Science is the basis of the world we have built, but it has also become a stress factor for many learners in schools, leading to anxiety and self-doubts. Yet, science is essential for humanity’s progress. It is the power behind our transport systems, it is the genius behind the medications that treat medical conditions, and it gives us insights into the human mind and how it works.
While gender equality in the workplace is still under hot debate, statistics reveal that it is largely the female students that fail to pursue their science goals in the long run. Upon further investigation, it appears that most females leave the workplace in order to start a family. While the modern world we live in affords each person the ability to choose what they wish to do, we can encourage children to participate in science.
By exposing children’s curiosity to the wonders of the world, we can grow a greater male/female balance of participation in science roles as adults. Here are four ways to get kids interested in science.
1. Incorporate science in your daily dialogues
Teachers and parents who discuss topics with a science-mindset can awaken the curiosity of the learners. It doesn’t require a full and technical explanation to give a child some context to the way in which science has revolutionised medicine, or why a butterfly emerges from a chrysalis. A brief but factual explanation for the way in which the world works will awaken a natural curiosity. Encourage further research to keep the desire for exploration and discovery alive.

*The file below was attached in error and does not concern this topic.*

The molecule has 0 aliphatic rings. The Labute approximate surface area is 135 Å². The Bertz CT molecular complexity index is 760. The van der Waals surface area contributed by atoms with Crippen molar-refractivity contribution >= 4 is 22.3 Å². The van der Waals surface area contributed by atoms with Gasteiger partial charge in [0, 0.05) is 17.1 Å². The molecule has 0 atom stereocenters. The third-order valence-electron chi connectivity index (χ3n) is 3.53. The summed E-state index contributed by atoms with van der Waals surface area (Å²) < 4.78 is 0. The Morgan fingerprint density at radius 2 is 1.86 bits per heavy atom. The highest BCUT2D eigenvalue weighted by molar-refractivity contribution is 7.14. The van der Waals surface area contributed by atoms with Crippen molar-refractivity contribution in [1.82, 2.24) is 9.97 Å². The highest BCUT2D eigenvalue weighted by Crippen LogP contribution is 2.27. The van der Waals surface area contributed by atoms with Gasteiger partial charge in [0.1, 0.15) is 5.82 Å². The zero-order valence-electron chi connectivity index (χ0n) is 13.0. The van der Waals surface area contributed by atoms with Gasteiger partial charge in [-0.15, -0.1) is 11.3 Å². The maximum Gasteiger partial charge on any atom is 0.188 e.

2. Encourage observation
As adults, fast-paced lives leave us little time to observe our surroundings. Children have the time and the desire to observe the details of the world. Encourage observation by coaching children through the process of growing seedlings. Teach them how to keep a scientific journal of the progress. They can also record their observations of the moon cycles. The act of recording what they have observed each day increases the awareness of the world around them while exercising an important skill, to record what they see.
3. Try STEM
Science, Technology, Engineering and Maths form the basis of STEM, a new way to approach education. STEM focuses on experience-based learning rather than textbook memorising. Through exciting team efforts, experiments, science expos, and hands-on problem-solving endeavours, learners develop a true passion for science while they build their experience in real life.
4. Enlist them as citizen scientists
Is there anything as exciting as being at the forefront of scientific research and data collection? It might sound laborious to an adult, for a child, it’s thrilling. It is also sometimes called “public participation in scientific research”. It means an ordinary citizen can participate in collecting research, making observations, or sharing in a science experiment in some way. It may take some digging to find a child-friendly citizen science project, but this is a wonderful way to expose young learners to the world of science in real-time while giving them a real sense of ownership in its outcomes.
Street Science are a team of energetic scientists and educators, who inspire kids of all ages to engage in science and foster a love of learning through curriculum based captivating shows and workshops.